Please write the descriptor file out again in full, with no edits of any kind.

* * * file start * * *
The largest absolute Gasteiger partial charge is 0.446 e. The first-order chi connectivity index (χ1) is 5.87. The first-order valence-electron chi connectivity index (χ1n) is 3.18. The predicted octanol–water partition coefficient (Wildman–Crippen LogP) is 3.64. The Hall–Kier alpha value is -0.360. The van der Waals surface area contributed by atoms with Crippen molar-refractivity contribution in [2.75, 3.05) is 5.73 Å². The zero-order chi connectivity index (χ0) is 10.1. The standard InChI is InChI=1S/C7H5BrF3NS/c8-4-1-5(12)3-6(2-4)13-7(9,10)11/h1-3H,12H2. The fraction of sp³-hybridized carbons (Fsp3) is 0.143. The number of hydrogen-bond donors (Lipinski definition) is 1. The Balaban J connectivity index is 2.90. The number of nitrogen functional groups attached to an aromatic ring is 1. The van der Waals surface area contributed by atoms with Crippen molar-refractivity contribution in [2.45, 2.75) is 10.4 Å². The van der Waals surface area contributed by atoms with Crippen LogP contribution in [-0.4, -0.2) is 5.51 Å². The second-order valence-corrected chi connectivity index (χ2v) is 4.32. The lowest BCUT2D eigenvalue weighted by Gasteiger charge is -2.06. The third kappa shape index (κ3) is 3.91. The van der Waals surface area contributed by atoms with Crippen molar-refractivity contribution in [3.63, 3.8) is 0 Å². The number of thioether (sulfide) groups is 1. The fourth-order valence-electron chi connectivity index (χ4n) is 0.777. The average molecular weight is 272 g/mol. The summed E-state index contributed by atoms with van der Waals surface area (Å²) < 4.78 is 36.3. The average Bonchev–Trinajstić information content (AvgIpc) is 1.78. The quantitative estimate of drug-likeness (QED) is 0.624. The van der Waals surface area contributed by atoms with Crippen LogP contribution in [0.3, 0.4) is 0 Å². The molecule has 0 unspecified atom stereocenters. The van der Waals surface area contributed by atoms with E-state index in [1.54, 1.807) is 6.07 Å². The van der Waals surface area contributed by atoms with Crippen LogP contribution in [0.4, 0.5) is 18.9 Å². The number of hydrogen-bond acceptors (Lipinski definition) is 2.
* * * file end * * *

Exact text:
The largest absolute Gasteiger partial charge is 0.446 e. The first-order chi connectivity index (χ1) is 5.87. The first-order valence-electron chi connectivity index (χ1n) is 3.18. The predicted octanol–water partition coefficient (Wildman–Crippen LogP) is 3.64. The Hall–Kier alpha value is -0.360. The van der Waals surface area contributed by atoms with Crippen molar-refractivity contribution in [2.75, 3.05) is 5.73 Å². The zero-order chi connectivity index (χ0) is 10.1. The standard InChI is InChI=1S/C7H5BrF3NS/c8-4-1-5(12)3-6(2-4)13-7(9,10)11/h1-3H,12H2. The fraction of sp³-hybridized carbons (Fsp3) is 0.143. The number of hydrogen-bond donors (Lipinski definition) is 1. The Balaban J connectivity index is 2.90. The number of nitrogen functional groups attached to an aromatic ring is 1. The van der Waals surface area contributed by atoms with Crippen molar-refractivity contribution in [2.45, 2.75) is 10.4 Å². The van der Waals surface area contributed by atoms with Crippen LogP contribution in [-0.4, -0.2) is 5.51 Å². The second-order valence-corrected chi connectivity index (χ2v) is 4.32. The lowest BCUT2D eigenvalue weighted by Gasteiger charge is -2.06. The third kappa shape index (κ3) is 3.91. The van der Waals surface area contributed by atoms with Crippen molar-refractivity contribution in [3.63, 3.8) is 0 Å². The number of thioether (sulfide) groups is 1. The fourth-order valence-electron chi connectivity index (χ4n) is 0.777. The average molecular weight is 272 g/mol. The summed E-state index contributed by atoms with van der Waals surface area (Å²) < 4.78 is 36.3. The average Bonchev–Trinajstić information content (AvgIpc) is 1.78. The quantitative estimate of drug-likeness (QED) is 0.624. The van der Waals surface area contributed by atoms with Crippen LogP contribution in [0.3, 0.4) is 0 Å². The molecule has 0 unspecified atom stereocenters. The van der Waals surface area contributed by atoms with E-state index in [1.54, 1.807) is 6.07 Å². The van der Waals surface area contributed by atoms with Crippen LogP contribution in [0.4, 0.5) is 18.9 Å². The number of hydrogen-bond acceptors (Lipinski definition) is 2.